- •Contact us
- •About us
- •Advertise with the FT
- •Terms & conditions
© The Financial Times Ltd 2013 FT and 'Financial Times' are trademarks of The Financial Times Ltd.
November 16, 2012 7:39 pm
The silence that normally ensues after dinner guests have been introduced to one another lasted barely a second on this occasion. Instead, the conversation flowed. A tall, dark-haired and highly opinionated Indian woman had us all laughing when she explained the differences in timing between the dinner parties she attends in her native Delhi and those in her husband’s home town of Copenhagen.
“At home the invitation may say 8pm but that is when we start drinking. We don’t eat before 10.30pm. But by then, everyone in Copenhagen is tucked up in bed,” she explained, roaring with laughter.
I inquired about her favourite Indian restaurant in London and the response was immediate. “When I have a particular craving for a few desi (or authentic) foods, we always go to the Gaylord. Many of my more fashionable and/or weight-conscious Indian friends wouldn’t agree, but I think their food can be bilkul [absolutely] delicious.”
It was the branch of Gaylord in Manchester (now closed) that first introduced me to Indian food and, in turn, to numerous conversations around the table with the waiters about our mutual hero, the Indian cricketer Farokh Engineer, then playing for Lancashire.
The conditions were certainly Mancunian as I stood opposite the Mortimer Street site that has been home to the Gaylord in London since 1966. Heavy rain was falling, the road was full of puddles and steam was rising across the restaurant’s large windows.
Compensation lay, however, in the pungent, dry, distinctive aromas of Indian cooking that are now, after 46 years, very much a part of the Gaylord microclimate. And this is precisely the right time of year to indulge in the rich Punjabi food that the Gaylord specialises in – “to fatten one up for the cold, winter months ahead”, as my Indian friend described it.
As I walked in, I began to experience another particular aspect of life in an Indian restaurant. Nobody rushed to greet me. Once I had sat down, nobody rushed over with a wine list or menu. The drinks we ordered did not arrive promptly and, once we had all time to look at our menus, the Gaylord’s portly general manager, Sameer Berry, stood very patiently by our table, displaying no urgency at all in taking our order.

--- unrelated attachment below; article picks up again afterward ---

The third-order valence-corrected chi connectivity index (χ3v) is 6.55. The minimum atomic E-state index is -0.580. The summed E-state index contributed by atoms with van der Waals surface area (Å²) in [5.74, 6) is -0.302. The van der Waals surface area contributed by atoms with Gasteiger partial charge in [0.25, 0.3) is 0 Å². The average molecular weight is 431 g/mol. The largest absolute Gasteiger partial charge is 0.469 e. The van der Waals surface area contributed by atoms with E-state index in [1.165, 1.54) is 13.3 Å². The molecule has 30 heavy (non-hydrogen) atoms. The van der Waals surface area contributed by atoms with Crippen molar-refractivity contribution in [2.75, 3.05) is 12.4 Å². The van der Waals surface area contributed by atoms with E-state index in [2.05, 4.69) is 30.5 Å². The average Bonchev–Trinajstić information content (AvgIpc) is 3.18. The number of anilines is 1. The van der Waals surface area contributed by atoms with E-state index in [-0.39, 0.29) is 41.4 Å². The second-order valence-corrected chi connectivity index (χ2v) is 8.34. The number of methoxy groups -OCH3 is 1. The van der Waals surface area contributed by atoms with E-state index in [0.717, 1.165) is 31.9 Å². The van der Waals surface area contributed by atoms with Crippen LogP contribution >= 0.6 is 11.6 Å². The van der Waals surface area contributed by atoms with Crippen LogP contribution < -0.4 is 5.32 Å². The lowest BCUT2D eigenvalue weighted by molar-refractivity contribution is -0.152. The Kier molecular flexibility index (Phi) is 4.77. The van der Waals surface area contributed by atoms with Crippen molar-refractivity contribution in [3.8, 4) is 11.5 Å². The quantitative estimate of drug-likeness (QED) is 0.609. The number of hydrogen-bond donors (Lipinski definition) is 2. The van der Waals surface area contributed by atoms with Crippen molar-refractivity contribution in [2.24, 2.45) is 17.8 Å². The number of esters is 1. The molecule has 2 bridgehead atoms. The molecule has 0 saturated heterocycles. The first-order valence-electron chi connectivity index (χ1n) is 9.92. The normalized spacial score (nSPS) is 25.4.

Noticing my disquiet, our Indian friend explained with a smile, “The waiting staff here know that we Indians are going to take so much time discussing what we are going to eat that there is absolutely no point in trying to rush us.”
While she quizzed Berry in Hindi about a couple of dishes, I sat back on the banquette and watched another ritual of everyday life in an Indian restaurant as several men walked in for their takeaway or, to use the colloquial Indian phrase, to “make a pack”.
My thoughts about how much this element must contribute to any Indian restaurant’s profitability were interrupted by a brisk summary of the conversation with Berry. While my friend, as a Hindu, had ordered only vegetarian dishes – “what I would order if I was here with my friends from Delhi”, she explained – her Danish husband had added a few meaty ones. And in authentic Indian style, we were skipping the first courses – too heavy for the meal to follow, or so I was told – and we would all share the main courses.
The food arrived promptly and in a panoply of colours. There was the dark brown of the dal bukhara, black lentils that had been cooked with lots of butter and finished with cream, which we mopped up with bhatura – soft, unleavened bread that puffs up like a pillow. There was my introduction to channa peshwari, spicy chickpeas, and crisp bhindi, a plate of dark green diced okra, as well as roomali roti, the thin bread cooked on the outside of the griddle and then folded so that it has acquired the name of “handkerchief bread”. My Indian friend enhanced the inherent spiciness of all these dishes by nibbling from a side plate of grilled green chillies.
With keema matar, minced lamb and coriander; excellent renditions of paneer, cubes of fresh cheese cooked in the tandoor; rogan josh, a hot lamb curry; kulfi and rasmalai, the very sweet Indian desserts; and two bottles of Weingut Balthasar Ress Riesling Kabinett Hattenheimer Schutzenhaus 2011, the meal was finished, and the bill for four came to £220.
Gaylord Restaurant, 79-81 Mortimer Street, London W1W 7SJ, 020 7636 0808
For tickets for an evening with Nicholas Lander at Quo Vadis, go to www.phaidon.com/quovadis
Copyright The Financial Times Limited 2013. You may share using our article tools.
Please don't cut articles from FT.com and redistribute by email or post to the web.